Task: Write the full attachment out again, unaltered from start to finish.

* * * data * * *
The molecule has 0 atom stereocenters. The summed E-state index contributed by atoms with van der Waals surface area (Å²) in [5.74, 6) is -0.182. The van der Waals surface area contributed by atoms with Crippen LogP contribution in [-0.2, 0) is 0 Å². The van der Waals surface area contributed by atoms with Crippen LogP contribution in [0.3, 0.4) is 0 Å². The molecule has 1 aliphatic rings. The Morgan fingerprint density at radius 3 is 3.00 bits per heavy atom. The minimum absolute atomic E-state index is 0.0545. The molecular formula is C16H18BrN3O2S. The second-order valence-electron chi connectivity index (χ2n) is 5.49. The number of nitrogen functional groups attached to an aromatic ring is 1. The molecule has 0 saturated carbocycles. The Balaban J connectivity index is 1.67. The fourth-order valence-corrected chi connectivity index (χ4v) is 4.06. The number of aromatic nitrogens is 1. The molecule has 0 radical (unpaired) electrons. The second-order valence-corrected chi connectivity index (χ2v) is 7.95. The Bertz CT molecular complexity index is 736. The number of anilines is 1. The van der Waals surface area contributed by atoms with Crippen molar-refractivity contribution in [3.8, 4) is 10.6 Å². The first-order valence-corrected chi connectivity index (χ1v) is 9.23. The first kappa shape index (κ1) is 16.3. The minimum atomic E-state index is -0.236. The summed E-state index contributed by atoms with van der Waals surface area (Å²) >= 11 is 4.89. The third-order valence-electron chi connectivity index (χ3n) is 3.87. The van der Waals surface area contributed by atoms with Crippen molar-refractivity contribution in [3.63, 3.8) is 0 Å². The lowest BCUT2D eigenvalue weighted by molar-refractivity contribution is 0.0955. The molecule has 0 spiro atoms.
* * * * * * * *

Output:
The molecule has 0 atom stereocenters. The summed E-state index contributed by atoms with van der Waals surface area (Å²) in [5.74, 6) is -0.182. The van der Waals surface area contributed by atoms with Crippen LogP contribution in [-0.2, 0) is 0 Å². The van der Waals surface area contributed by atoms with Crippen LogP contribution in [0.3, 0.4) is 0 Å². The molecule has 1 aliphatic rings. The Morgan fingerprint density at radius 3 is 3.00 bits per heavy atom. The minimum absolute atomic E-state index is 0.0545. The molecular formula is C16H18BrN3O2S. The second-order valence-electron chi connectivity index (χ2n) is 5.49. The number of nitrogen functional groups attached to an aromatic ring is 1. The molecule has 0 saturated carbocycles. The Balaban J connectivity index is 1.67. The fourth-order valence-corrected chi connectivity index (χ4v) is 4.06. The number of aromatic nitrogens is 1. The molecule has 0 radical (unpaired) electrons. The second-order valence-corrected chi connectivity index (χ2v) is 7.95. The Bertz CT molecular complexity index is 736. The number of anilines is 1. The van der Waals surface area contributed by atoms with Crippen molar-refractivity contribution in [3.8, 4) is 10.6 Å². The first-order valence-corrected chi connectivity index (χ1v) is 9.23. The first kappa shape index (κ1) is 16.3. The minimum atomic E-state index is -0.236. The summed E-state index contributed by atoms with van der Waals surface area (Å²) >= 11 is 4.89. The third-order valence-electron chi connectivity index (χ3n) is 3.87. The van der Waals surface area contributed by atoms with Crippen molar-refractivity contribution in [3.63, 3.8) is 0 Å². The lowest BCUT2D eigenvalue weighted by molar-refractivity contribution is 0.0955. The molecule has 0 spiro atoms.